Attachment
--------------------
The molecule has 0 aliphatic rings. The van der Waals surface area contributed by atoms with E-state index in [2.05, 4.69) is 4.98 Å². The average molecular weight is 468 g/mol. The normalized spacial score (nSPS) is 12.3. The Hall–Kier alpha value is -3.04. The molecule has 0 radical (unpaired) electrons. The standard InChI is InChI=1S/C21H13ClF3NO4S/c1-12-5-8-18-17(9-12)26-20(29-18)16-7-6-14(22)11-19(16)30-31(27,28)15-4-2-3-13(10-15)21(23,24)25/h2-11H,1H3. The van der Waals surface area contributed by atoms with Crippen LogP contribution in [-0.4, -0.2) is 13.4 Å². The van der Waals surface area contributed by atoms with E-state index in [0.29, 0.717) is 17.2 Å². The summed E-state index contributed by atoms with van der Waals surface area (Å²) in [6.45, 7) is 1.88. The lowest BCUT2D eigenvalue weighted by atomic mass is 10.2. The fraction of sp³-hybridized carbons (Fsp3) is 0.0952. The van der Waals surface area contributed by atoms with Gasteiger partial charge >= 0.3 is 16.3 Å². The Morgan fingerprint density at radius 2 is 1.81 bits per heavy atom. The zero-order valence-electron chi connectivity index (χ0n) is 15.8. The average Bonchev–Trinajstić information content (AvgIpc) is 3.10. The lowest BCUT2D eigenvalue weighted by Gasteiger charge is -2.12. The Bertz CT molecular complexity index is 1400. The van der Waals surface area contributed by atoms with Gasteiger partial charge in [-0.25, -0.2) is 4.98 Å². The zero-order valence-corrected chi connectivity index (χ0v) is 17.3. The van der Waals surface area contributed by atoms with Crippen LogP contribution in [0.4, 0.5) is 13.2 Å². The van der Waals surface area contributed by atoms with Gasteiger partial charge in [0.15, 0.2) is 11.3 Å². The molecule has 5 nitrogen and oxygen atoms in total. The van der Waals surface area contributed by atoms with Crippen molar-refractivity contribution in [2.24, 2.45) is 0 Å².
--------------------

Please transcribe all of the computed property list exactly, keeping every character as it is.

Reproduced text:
The molecule has 0 aliphatic rings. The van der Waals surface area contributed by atoms with E-state index in [2.05, 4.69) is 4.98 Å². The average molecular weight is 468 g/mol. The normalized spacial score (nSPS) is 12.3. The Hall–Kier alpha value is -3.04. The molecule has 0 radical (unpaired) electrons. The standard InChI is InChI=1S/C21H13ClF3NO4S/c1-12-5-8-18-17(9-12)26-20(29-18)16-7-6-14(22)11-19(16)30-31(27,28)15-4-2-3-13(10-15)21(23,24)25/h2-11H,1H3. The van der Waals surface area contributed by atoms with Crippen LogP contribution in [-0.4, -0.2) is 13.4 Å². The van der Waals surface area contributed by atoms with E-state index in [0.29, 0.717) is 17.2 Å². The summed E-state index contributed by atoms with van der Waals surface area (Å²) in [6.45, 7) is 1.88. The lowest BCUT2D eigenvalue weighted by atomic mass is 10.2. The fraction of sp³-hybridized carbons (Fsp3) is 0.0952. The van der Waals surface area contributed by atoms with Gasteiger partial charge >= 0.3 is 16.3 Å². The Morgan fingerprint density at radius 2 is 1.81 bits per heavy atom. The zero-order valence-electron chi connectivity index (χ0n) is 15.8. The average Bonchev–Trinajstić information content (AvgIpc) is 3.10. The lowest BCUT2D eigenvalue weighted by Gasteiger charge is -2.12. The Bertz CT molecular complexity index is 1400. The van der Waals surface area contributed by atoms with Gasteiger partial charge in [-0.25, -0.2) is 4.98 Å². The zero-order valence-corrected chi connectivity index (χ0v) is 17.3. The van der Waals surface area contributed by atoms with Crippen LogP contribution in [0.4, 0.5) is 13.2 Å². The van der Waals surface area contributed by atoms with Gasteiger partial charge in [0.15, 0.2) is 11.3 Å². The molecule has 5 nitrogen and oxygen atoms in total. The van der Waals surface area contributed by atoms with Crippen molar-refractivity contribution in [2.24, 2.45) is 0 Å².